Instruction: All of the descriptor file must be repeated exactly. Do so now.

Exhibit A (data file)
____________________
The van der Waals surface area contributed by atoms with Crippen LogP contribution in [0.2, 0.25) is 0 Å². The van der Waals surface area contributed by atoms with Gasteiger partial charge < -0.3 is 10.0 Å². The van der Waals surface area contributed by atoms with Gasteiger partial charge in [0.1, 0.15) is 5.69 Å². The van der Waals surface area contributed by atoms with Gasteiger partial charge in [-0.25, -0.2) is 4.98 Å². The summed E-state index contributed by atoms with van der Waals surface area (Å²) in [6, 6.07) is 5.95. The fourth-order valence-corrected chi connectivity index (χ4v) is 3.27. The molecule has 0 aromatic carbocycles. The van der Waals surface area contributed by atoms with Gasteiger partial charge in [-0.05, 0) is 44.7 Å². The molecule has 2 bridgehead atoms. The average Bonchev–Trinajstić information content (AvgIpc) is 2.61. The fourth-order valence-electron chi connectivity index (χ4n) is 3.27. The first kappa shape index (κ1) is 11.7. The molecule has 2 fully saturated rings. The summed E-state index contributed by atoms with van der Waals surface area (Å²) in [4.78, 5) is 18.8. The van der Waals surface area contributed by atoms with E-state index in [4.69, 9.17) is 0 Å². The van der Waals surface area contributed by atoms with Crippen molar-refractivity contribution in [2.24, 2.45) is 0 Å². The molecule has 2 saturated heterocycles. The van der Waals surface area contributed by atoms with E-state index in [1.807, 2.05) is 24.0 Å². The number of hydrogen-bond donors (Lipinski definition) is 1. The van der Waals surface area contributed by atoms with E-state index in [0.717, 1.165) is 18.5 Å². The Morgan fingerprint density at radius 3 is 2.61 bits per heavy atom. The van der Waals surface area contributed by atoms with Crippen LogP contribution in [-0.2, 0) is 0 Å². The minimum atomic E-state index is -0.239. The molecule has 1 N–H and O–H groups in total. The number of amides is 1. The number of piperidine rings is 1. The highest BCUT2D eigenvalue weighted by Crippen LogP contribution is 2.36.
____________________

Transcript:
The van der Waals surface area contributed by atoms with Crippen LogP contribution in [0.2, 0.25) is 0 Å². The van der Waals surface area contributed by atoms with Gasteiger partial charge < -0.3 is 10.0 Å². The van der Waals surface area contributed by atoms with Gasteiger partial charge in [0.1, 0.15) is 5.69 Å². The van der Waals surface area contributed by atoms with Gasteiger partial charge in [-0.25, -0.2) is 4.98 Å². The summed E-state index contributed by atoms with van der Waals surface area (Å²) in [6, 6.07) is 5.95. The fourth-order valence-corrected chi connectivity index (χ4v) is 3.27. The molecule has 0 aromatic carbocycles. The van der Waals surface area contributed by atoms with Gasteiger partial charge in [-0.05, 0) is 44.7 Å². The molecule has 2 bridgehead atoms. The average Bonchev–Trinajstić information content (AvgIpc) is 2.61. The fourth-order valence-electron chi connectivity index (χ4n) is 3.27. The first kappa shape index (κ1) is 11.7. The molecule has 2 fully saturated rings. The summed E-state index contributed by atoms with van der Waals surface area (Å²) in [4.78, 5) is 18.8. The van der Waals surface area contributed by atoms with E-state index in [4.69, 9.17) is 0 Å². The van der Waals surface area contributed by atoms with Crippen molar-refractivity contribution in [2.24, 2.45) is 0 Å². The molecule has 2 saturated heterocycles. The van der Waals surface area contributed by atoms with E-state index in [1.807, 2.05) is 24.0 Å². The number of hydrogen-bond donors (Lipinski definition) is 1. The van der Waals surface area contributed by atoms with E-state index in [0.717, 1.165) is 18.5 Å². The Morgan fingerprint density at radius 3 is 2.61 bits per heavy atom. The van der Waals surface area contributed by atoms with Crippen LogP contribution in [-0.2, 0) is 0 Å². The minimum atomic E-state index is -0.239. The molecule has 1 N–H and O–H groups in total. The number of amides is 1. The number of piperidine rings is 1. The highest BCUT2D eigenvalue weighted by Crippen LogP contribution is 2.36.